Panthers vs. Cardinals: Takeaways from Arizona's 22-6 Win over Carolina
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The Week 5 contest between the Carolina Panthers and Arizona Cardinals was hard-hitting and low-scoring in the first half. However, the halftime adjustments made by Cardinals head coach Bruce Arians paid off in the end, as his team was fortunate to ultimately walk away with the 22-6 win.
Defensive coordinator Todd Bowles called a great game, too, as his defense sacked Cam Newton seven times to along with three picks. The seven sacks is the franchise's highest single-game total since recording eight on Sept. 13, 1987 against the Dallas Cowboys—the team’s final season in St. Louis before moving to Phoenix.
Good teams find ways to win ugly games, and this was certainly an ugly game. Arizona has been no stranger to ugly games this season either, as all three of their wins in 2013 could be considered “ugly.”
With the way Bowles’ defense plays on a weekly basis, if Arians ever gets his offense to play even average football, the Cardinals will be a scary team for anyone to play.
Here are some key takeaways from the team's victory on Sunday.
What Is Wrong with Carson Palmer?
For the third-straight game, quarterback Carson Palmer threw at least two interceptions. He has nine on the season and has thrown at least one in all five games to start his Cardinals career.
Granted, only one of his nine interceptions this season has been returned for a touchdown (Detroit Lions linebacker DeAndre Levy took one 66 yards for a score in Week 2), but the nickname is catchy because it rhymes—and he actually does throw quite a lot of interceptions.
In fact, he is on pace to throw 29 of them this season, which would be far and away a career high for him. However, he has thrown 20 picks in a season on two separate occasions.
Palmer completed 19-of-28 passes for 175 yards, one touchdown and three interceptions on Sunday. He ultimately ended up posting a 57.0 passer rating.
One positive for Palmer, though, was that he was sacked just twice despite the possibility for a handful more. Without nifty footwork and pocket awareness, he could have gone down as many as five times.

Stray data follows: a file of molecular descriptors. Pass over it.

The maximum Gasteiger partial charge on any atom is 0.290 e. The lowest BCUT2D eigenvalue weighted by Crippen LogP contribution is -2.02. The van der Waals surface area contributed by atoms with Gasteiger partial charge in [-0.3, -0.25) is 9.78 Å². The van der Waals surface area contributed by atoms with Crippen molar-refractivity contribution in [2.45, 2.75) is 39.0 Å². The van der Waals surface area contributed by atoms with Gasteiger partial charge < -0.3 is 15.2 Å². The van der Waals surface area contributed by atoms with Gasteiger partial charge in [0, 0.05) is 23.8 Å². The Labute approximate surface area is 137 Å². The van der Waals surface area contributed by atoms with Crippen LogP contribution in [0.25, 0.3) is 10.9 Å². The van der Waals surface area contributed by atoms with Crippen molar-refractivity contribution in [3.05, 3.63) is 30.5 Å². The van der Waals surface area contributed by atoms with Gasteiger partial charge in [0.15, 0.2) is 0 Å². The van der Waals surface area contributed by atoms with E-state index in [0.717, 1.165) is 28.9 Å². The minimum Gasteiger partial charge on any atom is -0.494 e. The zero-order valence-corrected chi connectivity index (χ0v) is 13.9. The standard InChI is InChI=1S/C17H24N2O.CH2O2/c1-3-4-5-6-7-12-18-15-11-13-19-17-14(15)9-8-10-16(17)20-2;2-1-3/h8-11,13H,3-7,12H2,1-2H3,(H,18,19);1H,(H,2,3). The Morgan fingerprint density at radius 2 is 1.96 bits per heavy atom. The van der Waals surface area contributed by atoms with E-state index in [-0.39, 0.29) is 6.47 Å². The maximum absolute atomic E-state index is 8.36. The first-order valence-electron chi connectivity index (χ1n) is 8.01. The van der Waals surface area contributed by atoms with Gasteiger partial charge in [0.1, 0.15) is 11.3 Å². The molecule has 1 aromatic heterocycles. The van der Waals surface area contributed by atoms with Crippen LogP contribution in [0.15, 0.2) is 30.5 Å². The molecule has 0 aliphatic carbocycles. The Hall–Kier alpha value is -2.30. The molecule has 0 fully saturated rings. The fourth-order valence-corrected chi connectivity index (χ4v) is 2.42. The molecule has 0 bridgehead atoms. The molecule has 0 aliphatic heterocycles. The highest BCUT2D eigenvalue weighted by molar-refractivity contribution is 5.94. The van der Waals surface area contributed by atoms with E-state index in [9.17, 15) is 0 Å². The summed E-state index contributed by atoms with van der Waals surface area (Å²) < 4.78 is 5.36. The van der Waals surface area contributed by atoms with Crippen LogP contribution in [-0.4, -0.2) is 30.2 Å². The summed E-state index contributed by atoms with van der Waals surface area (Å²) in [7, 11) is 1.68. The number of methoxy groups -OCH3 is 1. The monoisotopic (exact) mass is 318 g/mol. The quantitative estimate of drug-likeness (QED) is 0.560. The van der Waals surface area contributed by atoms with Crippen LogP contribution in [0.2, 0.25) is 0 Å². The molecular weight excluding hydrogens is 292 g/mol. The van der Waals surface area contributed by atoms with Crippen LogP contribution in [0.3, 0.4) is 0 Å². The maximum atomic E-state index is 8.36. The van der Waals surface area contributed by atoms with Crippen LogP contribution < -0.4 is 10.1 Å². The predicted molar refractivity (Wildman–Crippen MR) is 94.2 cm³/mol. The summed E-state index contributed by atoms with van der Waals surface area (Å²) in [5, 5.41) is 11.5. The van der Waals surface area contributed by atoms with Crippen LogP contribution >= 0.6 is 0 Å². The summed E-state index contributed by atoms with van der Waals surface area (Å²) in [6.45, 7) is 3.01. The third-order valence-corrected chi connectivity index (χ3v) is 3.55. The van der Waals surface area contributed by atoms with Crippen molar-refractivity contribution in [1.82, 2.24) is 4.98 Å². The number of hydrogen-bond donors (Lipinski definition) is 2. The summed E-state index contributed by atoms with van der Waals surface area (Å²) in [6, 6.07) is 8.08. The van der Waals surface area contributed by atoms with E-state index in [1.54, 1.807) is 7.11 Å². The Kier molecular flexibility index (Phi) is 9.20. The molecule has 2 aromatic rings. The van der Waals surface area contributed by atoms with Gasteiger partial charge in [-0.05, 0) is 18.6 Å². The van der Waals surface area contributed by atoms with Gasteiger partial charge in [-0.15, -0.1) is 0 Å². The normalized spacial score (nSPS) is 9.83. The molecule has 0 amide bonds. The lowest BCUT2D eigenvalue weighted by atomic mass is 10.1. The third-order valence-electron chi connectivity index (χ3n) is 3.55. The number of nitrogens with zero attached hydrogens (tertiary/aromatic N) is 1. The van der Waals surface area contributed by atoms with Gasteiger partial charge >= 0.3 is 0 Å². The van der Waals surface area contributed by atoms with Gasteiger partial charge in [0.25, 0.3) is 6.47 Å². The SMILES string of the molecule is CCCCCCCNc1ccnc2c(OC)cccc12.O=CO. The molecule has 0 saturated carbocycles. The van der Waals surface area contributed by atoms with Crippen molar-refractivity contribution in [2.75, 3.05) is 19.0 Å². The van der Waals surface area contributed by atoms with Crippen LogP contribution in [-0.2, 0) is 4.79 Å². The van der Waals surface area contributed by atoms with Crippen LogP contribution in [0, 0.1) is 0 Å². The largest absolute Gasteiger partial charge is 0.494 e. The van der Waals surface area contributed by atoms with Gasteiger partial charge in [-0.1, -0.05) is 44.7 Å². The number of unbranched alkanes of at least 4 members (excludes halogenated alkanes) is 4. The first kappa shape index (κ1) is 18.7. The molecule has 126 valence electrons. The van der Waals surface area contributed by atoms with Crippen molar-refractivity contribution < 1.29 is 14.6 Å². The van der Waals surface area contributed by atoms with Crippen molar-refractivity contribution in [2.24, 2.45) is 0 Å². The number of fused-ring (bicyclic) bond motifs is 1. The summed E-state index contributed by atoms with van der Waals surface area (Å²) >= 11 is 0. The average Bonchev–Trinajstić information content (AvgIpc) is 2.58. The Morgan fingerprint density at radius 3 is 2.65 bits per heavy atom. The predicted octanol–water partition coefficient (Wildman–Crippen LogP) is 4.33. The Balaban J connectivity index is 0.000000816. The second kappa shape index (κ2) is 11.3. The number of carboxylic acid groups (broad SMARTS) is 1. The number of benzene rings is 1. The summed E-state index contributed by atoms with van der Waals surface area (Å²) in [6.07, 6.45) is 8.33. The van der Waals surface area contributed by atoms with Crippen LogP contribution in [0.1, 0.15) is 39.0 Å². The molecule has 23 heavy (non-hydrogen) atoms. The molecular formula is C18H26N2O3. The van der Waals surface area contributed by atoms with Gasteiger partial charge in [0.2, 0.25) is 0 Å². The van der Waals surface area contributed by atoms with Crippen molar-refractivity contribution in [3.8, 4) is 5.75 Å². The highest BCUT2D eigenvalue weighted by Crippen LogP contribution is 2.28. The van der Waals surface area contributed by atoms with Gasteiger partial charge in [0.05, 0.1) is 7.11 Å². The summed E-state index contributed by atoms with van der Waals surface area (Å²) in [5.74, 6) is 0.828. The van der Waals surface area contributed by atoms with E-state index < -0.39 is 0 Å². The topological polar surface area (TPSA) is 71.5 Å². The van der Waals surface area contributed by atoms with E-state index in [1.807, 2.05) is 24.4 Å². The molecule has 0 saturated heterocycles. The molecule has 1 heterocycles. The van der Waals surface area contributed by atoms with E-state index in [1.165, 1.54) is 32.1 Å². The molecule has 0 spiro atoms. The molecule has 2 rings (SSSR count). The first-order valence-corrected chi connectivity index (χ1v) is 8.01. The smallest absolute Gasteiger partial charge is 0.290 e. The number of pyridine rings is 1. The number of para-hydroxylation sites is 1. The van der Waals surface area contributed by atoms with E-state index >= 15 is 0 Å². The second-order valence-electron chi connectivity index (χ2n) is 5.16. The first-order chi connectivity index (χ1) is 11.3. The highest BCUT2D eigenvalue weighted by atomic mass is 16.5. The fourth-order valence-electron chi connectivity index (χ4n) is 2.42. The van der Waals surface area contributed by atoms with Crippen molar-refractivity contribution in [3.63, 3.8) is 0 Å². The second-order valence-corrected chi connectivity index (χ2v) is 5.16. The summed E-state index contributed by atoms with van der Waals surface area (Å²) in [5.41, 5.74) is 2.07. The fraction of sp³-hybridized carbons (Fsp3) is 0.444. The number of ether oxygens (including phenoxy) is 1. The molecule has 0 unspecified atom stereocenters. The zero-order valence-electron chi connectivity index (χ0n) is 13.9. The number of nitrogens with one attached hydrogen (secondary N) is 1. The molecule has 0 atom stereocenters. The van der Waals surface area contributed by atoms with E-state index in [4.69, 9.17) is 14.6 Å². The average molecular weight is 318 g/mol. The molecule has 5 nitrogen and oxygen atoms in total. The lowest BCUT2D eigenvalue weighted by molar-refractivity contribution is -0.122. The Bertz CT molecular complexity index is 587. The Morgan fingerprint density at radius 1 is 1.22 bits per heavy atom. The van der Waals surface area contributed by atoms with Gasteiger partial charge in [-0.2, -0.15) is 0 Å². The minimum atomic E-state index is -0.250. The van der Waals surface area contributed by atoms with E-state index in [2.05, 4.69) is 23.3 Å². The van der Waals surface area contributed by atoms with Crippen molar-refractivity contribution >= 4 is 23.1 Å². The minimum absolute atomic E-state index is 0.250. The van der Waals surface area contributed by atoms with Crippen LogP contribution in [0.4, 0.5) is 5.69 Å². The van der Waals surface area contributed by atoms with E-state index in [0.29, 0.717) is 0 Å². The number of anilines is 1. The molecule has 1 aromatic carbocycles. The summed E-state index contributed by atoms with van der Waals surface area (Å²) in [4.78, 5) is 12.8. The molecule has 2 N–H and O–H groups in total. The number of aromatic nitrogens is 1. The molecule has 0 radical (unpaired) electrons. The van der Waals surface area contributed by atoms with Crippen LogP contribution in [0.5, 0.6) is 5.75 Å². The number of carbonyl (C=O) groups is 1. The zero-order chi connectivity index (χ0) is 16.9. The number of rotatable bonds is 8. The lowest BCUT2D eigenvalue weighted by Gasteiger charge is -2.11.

The Andre Ellington Show
On Sunday morning, it was reported by Evan Silva of Rotoworld that Arians wanted to get rookie running back Andre Ellington “about 35 snaps” in Week 5 and that his role would be expanding. Ellington was not given as many carries as Rashard Mendenhall against the Panthers, but he definitely was on the field more than he was in any of the first four games.
And once again, Ellington outperformed Mendenhall all afternoon.
The former Clemson star carried seven times for 52 yards (7.4 yards per carry) to lead the team while Mendenhall carried 17 times for just 43 yards (2.5 YPC).
Mendenhall did score the go-ahead touchdown in the third quarter, however.
Ellington also caught four passes for 31 yards (7.8 yards per catch) on four targets, including a great toe-tapping catch to move the chains late in the second quarter. He did not drop a pass on Sunday after struggling in that area at Tampa Bay last week.
The way things are going, Arians should start Ellington to see how he does with a vastly expanded role. Playing him part time has given the sixth-round pick a slow introduction to the NFL and its speed, and he has responded very well to this point.
He now has carried 18 times for 120 yards (6.7 YPC) through five games to go along with 13 receptions for 144 yards (11.1 YPC) and a touchdown. His impact on the field is obvious, and he should be rewarded for it.
Offensive Line Continues Better Play
This fact makes Palmer’s struggles all the more frustrating. The veteran quarterback is getting time to throw, but he continues to throw the interceptions.
The Cardinals offensive line allowed two sacks of Palmer on Sunday—one to Charles Johnson and a shared sack to Mario Addison and Kawann Short.
The run-blocking was also adequate. Mendenhall—despite his 2.5 yards per carry average—had lanes through which to run most of the game and failed to hit them. It appears that he lacks the burst needed to hit them, which might explain why Ellington is more than doubling Mendenhall’s yards per carry on the season.
New starting left tackle Bradley Sowell played well enough, perhaps proving the organization right in trading Levi Brown. Sowell made the key block that sprung Mendenhall for his touchdown.